Silent Hill (R)
An artfully shot ghost story unravels into a baffling pile of ash and confusion in Silent Hill.
Silent Hill, which is based on a video game but not, sadly, a movie from the mind of Z-grade movie genius Uwe Boll, looks awesome. Most of the film is spent in the deserted town of Silent Hill where a dove-gray ash gently rains down on the storefronts and abandoned cars. When an ominous air raid siren sounds, the skies darken and from god knows where, all manner of creepy armless beings and Morlocks-type creatures made of glowing charcoal slink about ready to seriously freak out any humans who wander through town. Because of a sort of alternate-universe existence in this town (which, officially, was deserted because of coal fires that continue to burn underground), the movie plays with light and shadow, with the town sometimes shown in the ash snowfall and sometimes in clear daylight.
Ah, if only some daylight had reached the twisted depths of this script.
Rose (Radha Mitchell) is desperate to keep her sleepwalking 11-year-old Sharon (Jodelle Ferland) from hurling herself off cliffs while yelling about Silent Hill. Since drugs have failed to calm her child, Rose decides her only recourse is taking her spooky, pale-faced child to the not-on-any-map town near where the adopted Sharon was found as an infant. As soon as they enter town — pursued by a nosy cop (Laurie Holden) — Sharon runs off and Rose is left to wander around town yelling her name and encountering all manner of gruesome, vaguely humanoid characters. Eventually, Rose runs into some dust-covered townsfolk (supposedly from sometime in the mid-20th century but whose dress suggests sometime much earlier) who deal with their problems primarily by finding a “witch” and burning her at a stake (we get one fabulously disturbing example of what this looks like).
So now, in addition to the lava people, Rose is chased by the community theater cast of The Crucible.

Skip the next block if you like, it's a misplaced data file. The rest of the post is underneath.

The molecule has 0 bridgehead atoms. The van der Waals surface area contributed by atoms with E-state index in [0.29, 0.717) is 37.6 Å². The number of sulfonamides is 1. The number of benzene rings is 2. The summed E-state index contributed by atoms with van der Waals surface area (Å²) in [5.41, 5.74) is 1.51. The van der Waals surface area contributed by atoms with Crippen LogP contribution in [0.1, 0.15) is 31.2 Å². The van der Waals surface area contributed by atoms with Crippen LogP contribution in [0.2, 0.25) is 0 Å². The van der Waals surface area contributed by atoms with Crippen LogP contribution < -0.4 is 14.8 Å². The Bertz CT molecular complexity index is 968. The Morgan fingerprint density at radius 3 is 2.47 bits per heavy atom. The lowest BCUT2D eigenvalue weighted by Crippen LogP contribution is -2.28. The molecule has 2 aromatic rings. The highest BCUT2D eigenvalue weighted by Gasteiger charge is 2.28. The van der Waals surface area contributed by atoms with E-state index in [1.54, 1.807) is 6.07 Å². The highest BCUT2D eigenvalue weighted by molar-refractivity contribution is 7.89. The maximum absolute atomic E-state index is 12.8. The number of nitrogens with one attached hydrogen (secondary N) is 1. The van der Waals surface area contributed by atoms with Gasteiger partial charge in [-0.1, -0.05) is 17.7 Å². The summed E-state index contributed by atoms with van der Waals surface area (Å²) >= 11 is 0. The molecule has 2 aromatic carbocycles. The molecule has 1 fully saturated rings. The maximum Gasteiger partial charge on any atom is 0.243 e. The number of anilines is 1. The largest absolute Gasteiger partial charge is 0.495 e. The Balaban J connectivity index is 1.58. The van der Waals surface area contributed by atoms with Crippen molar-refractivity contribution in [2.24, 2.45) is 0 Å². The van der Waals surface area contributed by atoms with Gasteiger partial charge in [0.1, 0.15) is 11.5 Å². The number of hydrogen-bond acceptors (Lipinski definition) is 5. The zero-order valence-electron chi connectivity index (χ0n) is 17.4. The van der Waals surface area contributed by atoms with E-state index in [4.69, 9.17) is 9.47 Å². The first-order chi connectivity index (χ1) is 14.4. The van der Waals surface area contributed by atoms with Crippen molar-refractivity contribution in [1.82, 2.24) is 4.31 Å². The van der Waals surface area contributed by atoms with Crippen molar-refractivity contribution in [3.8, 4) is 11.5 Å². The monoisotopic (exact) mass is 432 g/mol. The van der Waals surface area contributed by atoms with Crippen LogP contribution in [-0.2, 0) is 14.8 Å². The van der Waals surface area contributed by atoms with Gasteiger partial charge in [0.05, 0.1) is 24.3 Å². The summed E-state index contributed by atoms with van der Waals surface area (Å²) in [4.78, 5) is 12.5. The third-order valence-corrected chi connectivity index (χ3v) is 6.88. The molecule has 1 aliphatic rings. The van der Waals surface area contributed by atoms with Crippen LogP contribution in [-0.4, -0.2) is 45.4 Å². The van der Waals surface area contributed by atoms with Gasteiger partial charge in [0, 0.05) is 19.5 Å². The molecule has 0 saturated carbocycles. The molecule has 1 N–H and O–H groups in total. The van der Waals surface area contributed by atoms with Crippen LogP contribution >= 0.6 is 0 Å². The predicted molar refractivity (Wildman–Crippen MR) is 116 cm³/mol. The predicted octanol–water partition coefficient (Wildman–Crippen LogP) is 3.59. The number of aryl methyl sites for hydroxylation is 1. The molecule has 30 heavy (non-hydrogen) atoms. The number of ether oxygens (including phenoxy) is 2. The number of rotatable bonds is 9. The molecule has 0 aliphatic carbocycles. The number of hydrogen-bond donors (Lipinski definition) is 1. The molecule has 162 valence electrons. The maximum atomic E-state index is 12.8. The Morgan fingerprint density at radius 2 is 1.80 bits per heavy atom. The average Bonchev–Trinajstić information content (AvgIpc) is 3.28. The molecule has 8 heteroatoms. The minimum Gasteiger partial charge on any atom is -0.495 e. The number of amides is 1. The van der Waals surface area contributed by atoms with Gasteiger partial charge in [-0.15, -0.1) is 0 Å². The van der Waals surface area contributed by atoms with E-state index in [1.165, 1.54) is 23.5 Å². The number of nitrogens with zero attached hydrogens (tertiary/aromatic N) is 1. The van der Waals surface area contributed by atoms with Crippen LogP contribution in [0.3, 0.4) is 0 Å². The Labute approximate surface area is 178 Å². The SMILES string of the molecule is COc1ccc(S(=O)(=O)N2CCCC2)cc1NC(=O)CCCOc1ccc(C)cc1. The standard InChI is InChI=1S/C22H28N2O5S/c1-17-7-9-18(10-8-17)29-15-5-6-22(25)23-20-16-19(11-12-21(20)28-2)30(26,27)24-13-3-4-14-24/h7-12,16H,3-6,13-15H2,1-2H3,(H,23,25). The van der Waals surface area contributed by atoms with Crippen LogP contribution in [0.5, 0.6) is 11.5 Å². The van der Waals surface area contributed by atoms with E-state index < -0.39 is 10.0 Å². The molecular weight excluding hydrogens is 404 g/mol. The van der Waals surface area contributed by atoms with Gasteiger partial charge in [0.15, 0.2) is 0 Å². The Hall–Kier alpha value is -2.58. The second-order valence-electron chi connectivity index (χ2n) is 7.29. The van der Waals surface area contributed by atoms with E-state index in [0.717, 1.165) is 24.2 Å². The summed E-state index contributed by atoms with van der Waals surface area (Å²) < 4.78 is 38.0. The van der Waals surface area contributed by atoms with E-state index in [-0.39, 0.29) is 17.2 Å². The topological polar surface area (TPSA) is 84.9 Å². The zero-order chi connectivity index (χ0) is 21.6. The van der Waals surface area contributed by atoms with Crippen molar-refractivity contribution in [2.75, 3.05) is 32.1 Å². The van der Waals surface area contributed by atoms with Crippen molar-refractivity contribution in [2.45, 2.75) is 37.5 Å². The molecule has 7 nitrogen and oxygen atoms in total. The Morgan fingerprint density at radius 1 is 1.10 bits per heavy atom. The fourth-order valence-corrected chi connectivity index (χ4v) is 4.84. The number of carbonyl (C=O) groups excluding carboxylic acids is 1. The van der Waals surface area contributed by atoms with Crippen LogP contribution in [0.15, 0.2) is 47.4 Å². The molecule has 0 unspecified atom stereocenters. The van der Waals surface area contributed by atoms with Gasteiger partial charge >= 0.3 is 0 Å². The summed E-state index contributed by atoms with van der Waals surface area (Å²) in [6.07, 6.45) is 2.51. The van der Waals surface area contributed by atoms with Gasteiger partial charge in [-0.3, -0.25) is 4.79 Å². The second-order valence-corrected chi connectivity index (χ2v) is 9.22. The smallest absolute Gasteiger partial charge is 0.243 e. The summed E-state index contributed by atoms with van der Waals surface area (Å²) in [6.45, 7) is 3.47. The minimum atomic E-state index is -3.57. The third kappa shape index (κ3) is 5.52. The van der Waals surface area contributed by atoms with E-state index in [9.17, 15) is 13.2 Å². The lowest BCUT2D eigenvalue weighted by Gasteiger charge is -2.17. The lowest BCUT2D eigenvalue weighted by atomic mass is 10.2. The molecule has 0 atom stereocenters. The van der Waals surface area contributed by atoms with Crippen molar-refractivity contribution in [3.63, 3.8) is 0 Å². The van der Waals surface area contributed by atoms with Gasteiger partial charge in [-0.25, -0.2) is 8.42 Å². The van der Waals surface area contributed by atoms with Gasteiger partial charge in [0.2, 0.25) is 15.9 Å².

Usually in a horror movie, the inevitable appearance of the backstory (why the evil whatever is menacing the town) kills some of the creepiness but does give us some sense of what all the CGI supernatural stuff is supposed to mean. In Silent Hill, the backstory (over-explained here in an almost laughable amount of detail) is where the waters start to get muddied. Everything after the backstory becomes exponentially screwier. It’s as if the first 90 minutes of the film were written by one person and the last 30 minutes by someone else — neither of whom ever talked to each other or got to read the other’s work. Only the existence of Rose and her creepy-eyed child stays the same. The film’s final scene ends with a visual kicker that leaves you thinking not “wow, how unexpected and clever” but simply “huh?”
Even the nifty visuals couldn’t distract me forever from the movie’s nonsensicalness. In fact the weirdness of the last 30 minutes got me thinking about all the other parts of the film that are subpar — Radha Mitchell’s constant hysteria, that states-the-obvious dialogue, the pointless side plot involving Rose’s husband Christopher (Sean Bean) and his half-assed search for his family. My reevaluation of lameness went all the way back to the movie poster with its mouthless Sharon — why is she missing a mouth? Ah, I know! So she can’t warn us away from this horror quagmire. D
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